Mental health staff to work in police stations
- 06 Jan
£25m has been put into a pilot scheme to help ensure people receive the treatment they need and cut reoffending.
Mental health nurses will now be place in police stations and court with a new £25m pilot scheme which has been designed to ensure people receive the treatment they need and to cut reoffending rates.
The scheme will initially be run in ten areas and be rolled out across the rest of the country by 2017 if successful. The scheme was welcomed by mental health campaigners who are confident that it would prove its worth.
Many people who find themselves in prison have a mental health condition, a substance misuse problem or a learning disability and one in four has a severe mental health illness like chronic depression or psychosis, reports the Guardian.
Care and support minister Norman Lamb said: "Too often people with mental health illnesses who come into contact with the criminal justice system are only diagnosed when they reach prison. We want to help them get the right support and treatment as early as possible. Diverting the individual away from offending and helping to reduce the risk of more victims suffering due to further offences benefits everyone."
The money will made available over the coming year in order to bridge the gap between the police, courts and mental health services. It will be available in Avon and Wiltshire, Coventry, Dorset, Leicester, London, Merseyside, South Essex, Sunderland and Middlesbrough, Sussex and Wakefield.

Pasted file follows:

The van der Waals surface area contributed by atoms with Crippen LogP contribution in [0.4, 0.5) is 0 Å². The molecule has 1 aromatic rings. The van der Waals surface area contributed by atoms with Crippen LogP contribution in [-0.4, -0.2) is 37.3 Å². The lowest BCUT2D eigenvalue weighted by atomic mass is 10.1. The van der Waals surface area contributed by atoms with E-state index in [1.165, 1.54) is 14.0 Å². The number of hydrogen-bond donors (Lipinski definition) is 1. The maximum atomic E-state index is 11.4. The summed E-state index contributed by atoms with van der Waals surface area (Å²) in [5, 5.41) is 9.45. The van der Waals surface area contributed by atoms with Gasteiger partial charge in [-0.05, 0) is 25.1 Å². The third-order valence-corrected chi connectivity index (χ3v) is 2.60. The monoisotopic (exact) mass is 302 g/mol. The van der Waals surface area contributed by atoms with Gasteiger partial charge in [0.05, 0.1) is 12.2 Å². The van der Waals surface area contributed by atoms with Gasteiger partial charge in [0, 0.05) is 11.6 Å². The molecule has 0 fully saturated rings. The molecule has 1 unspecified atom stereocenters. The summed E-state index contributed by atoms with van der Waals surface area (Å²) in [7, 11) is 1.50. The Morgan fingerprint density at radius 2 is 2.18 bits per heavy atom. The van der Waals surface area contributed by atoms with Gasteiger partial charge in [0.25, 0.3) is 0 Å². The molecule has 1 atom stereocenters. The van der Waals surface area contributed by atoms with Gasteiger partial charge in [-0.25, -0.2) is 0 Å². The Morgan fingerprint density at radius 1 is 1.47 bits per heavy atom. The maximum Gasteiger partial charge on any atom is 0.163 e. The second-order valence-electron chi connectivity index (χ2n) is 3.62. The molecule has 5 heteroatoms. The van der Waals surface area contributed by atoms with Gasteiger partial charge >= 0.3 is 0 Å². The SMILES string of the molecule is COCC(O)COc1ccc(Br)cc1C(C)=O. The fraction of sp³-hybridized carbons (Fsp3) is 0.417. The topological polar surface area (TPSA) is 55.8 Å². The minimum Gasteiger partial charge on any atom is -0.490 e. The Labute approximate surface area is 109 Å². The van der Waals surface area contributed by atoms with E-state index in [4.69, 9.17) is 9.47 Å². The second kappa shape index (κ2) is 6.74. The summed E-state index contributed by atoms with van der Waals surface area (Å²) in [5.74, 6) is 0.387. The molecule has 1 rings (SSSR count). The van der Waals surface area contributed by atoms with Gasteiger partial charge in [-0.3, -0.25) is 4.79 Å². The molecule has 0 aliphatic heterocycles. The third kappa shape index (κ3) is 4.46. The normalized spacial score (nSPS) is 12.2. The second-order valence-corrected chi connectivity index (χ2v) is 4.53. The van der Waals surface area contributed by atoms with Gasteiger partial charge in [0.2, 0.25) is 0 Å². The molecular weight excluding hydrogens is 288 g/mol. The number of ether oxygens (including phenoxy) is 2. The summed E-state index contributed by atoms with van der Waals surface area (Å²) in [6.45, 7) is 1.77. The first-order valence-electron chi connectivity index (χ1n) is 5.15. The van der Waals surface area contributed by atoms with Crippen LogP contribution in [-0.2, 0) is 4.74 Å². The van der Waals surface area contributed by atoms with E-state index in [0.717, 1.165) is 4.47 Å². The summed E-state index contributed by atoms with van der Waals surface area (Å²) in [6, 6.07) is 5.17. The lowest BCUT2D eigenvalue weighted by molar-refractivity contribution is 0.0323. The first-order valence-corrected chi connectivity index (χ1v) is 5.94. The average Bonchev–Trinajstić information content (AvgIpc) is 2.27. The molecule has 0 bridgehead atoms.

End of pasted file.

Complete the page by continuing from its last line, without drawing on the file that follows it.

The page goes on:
The Department of Health have said that it would ensure people receive the treatment they need "at the earliest possible stage". Estimations suggest that police officers spend 15% to 25% of their time dealing with people who have mental health problems.
Policing minister Damian Green said: "Officers should be focused on fighting crimes and people with mental health conditions should get the care they need as early as possible. These pilots will not only ensure that happens but in the longer term will help drive down reoffending by individuals who, with the right kind of treatment, can recover fully."
Chief executive of Rethink Mental Illness, Paul Jenkins said "There's immense potential to divert people away from expensive prison sentences," he said. "But in the short term we might just see it be less hassle for the police in terms of processing people, which will also save money."
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